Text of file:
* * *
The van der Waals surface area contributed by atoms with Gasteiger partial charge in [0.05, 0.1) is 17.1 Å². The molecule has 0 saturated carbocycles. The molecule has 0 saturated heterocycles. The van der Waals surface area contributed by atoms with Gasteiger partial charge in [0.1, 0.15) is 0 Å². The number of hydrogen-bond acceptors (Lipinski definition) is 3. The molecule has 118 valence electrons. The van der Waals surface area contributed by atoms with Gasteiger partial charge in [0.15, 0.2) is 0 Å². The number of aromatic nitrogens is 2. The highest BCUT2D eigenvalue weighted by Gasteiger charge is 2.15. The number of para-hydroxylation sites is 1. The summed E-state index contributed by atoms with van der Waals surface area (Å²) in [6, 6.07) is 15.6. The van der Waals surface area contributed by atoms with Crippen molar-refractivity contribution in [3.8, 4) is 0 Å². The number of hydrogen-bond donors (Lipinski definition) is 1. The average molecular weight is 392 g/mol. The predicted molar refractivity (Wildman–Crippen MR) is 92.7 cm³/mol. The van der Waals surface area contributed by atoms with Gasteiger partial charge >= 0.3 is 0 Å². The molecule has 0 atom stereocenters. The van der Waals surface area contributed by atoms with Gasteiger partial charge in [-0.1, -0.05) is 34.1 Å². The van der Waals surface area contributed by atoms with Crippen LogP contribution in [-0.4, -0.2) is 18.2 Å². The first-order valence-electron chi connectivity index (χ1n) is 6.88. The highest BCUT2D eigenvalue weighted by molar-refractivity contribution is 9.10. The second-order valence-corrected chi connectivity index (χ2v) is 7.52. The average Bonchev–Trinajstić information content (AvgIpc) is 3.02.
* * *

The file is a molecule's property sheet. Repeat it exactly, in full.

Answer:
The van der Waals surface area contributed by atoms with Gasteiger partial charge in [0.05, 0.1) is 17.1 Å². The molecule has 0 saturated carbocycles. The molecule has 0 saturated heterocycles. The van der Waals surface area contributed by atoms with Gasteiger partial charge in [0.1, 0.15) is 0 Å². The number of hydrogen-bond acceptors (Lipinski definition) is 3. The molecule has 118 valence electrons. The van der Waals surface area contributed by atoms with Gasteiger partial charge in [0.15, 0.2) is 0 Å². The number of aromatic nitrogens is 2. The highest BCUT2D eigenvalue weighted by Gasteiger charge is 2.15. The number of para-hydroxylation sites is 1. The summed E-state index contributed by atoms with van der Waals surface area (Å²) in [6, 6.07) is 15.6. The van der Waals surface area contributed by atoms with Crippen molar-refractivity contribution in [3.8, 4) is 0 Å². The number of hydrogen-bond donors (Lipinski definition) is 1. The average molecular weight is 392 g/mol. The predicted molar refractivity (Wildman–Crippen MR) is 92.7 cm³/mol. The van der Waals surface area contributed by atoms with Gasteiger partial charge >= 0.3 is 0 Å². The molecule has 0 atom stereocenters. The van der Waals surface area contributed by atoms with Gasteiger partial charge in [-0.1, -0.05) is 34.1 Å². The van der Waals surface area contributed by atoms with Crippen LogP contribution in [-0.4, -0.2) is 18.2 Å². The first-order valence-electron chi connectivity index (χ1n) is 6.88. The highest BCUT2D eigenvalue weighted by molar-refractivity contribution is 9.10. The second-order valence-corrected chi connectivity index (χ2v) is 7.52. The average Bonchev–Trinajstić information content (AvgIpc) is 3.02.